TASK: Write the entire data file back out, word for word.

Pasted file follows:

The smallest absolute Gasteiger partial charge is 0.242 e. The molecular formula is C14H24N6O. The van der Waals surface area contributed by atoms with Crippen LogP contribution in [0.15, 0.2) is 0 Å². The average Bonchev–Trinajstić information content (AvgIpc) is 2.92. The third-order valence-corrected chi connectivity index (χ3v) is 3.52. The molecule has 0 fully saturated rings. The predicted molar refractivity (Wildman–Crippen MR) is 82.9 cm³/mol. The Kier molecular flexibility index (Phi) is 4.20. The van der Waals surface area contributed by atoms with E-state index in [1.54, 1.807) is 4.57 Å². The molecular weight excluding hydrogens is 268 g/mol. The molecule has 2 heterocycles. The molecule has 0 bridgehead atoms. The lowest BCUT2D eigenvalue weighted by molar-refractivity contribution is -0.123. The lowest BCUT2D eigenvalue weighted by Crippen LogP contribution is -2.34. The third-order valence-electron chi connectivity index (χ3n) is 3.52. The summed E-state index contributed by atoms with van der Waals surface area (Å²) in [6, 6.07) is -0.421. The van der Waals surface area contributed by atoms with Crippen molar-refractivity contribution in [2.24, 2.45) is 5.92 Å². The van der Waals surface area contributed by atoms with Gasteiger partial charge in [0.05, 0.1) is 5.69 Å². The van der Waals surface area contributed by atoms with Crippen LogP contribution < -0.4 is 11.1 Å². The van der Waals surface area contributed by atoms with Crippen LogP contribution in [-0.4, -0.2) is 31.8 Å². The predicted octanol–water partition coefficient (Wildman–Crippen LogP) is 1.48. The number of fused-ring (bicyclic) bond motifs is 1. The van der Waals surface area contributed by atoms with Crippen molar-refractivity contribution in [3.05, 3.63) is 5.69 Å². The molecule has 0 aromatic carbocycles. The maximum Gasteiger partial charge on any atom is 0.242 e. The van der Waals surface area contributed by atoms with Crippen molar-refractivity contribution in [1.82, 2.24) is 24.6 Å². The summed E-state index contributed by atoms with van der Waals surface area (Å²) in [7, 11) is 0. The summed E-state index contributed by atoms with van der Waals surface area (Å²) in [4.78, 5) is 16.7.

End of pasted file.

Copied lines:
The smallest absolute Gasteiger partial charge is 0.242 e. The molecular formula is C14H24N6O. The van der Waals surface area contributed by atoms with Crippen LogP contribution in [0.15, 0.2) is 0 Å². The average Bonchev–Trinajstić information content (AvgIpc) is 2.92. The third-order valence-corrected chi connectivity index (χ3v) is 3.52. The molecule has 0 fully saturated rings. The predicted molar refractivity (Wildman–Crippen MR) is 82.9 cm³/mol. The Kier molecular flexibility index (Phi) is 4.20. The van der Waals surface area contributed by atoms with E-state index in [1.54, 1.807) is 4.57 Å². The molecular weight excluding hydrogens is 268 g/mol. The molecule has 2 heterocycles. The molecule has 0 bridgehead atoms. The lowest BCUT2D eigenvalue weighted by molar-refractivity contribution is -0.123. The lowest BCUT2D eigenvalue weighted by Crippen LogP contribution is -2.34. The third-order valence-electron chi connectivity index (χ3n) is 3.52. The summed E-state index contributed by atoms with van der Waals surface area (Å²) in [6, 6.07) is -0.421. The van der Waals surface area contributed by atoms with Crippen molar-refractivity contribution in [2.24, 2.45) is 5.92 Å². The van der Waals surface area contributed by atoms with Gasteiger partial charge in [0.05, 0.1) is 5.69 Å². The van der Waals surface area contributed by atoms with Crippen LogP contribution < -0.4 is 11.1 Å². The van der Waals surface area contributed by atoms with Crippen LogP contribution in [-0.4, -0.2) is 31.8 Å². The predicted octanol–water partition coefficient (Wildman–Crippen LogP) is 1.48. The number of fused-ring (bicyclic) bond motifs is 1. The van der Waals surface area contributed by atoms with Crippen molar-refractivity contribution in [3.05, 3.63) is 5.69 Å². The molecule has 0 aromatic carbocycles. The maximum Gasteiger partial charge on any atom is 0.242 e. The van der Waals surface area contributed by atoms with Crippen molar-refractivity contribution in [1.82, 2.24) is 24.6 Å². The summed E-state index contributed by atoms with van der Waals surface area (Å²) in [7, 11) is 0. The summed E-state index contributed by atoms with van der Waals surface area (Å²) in [4.78, 5) is 16.7.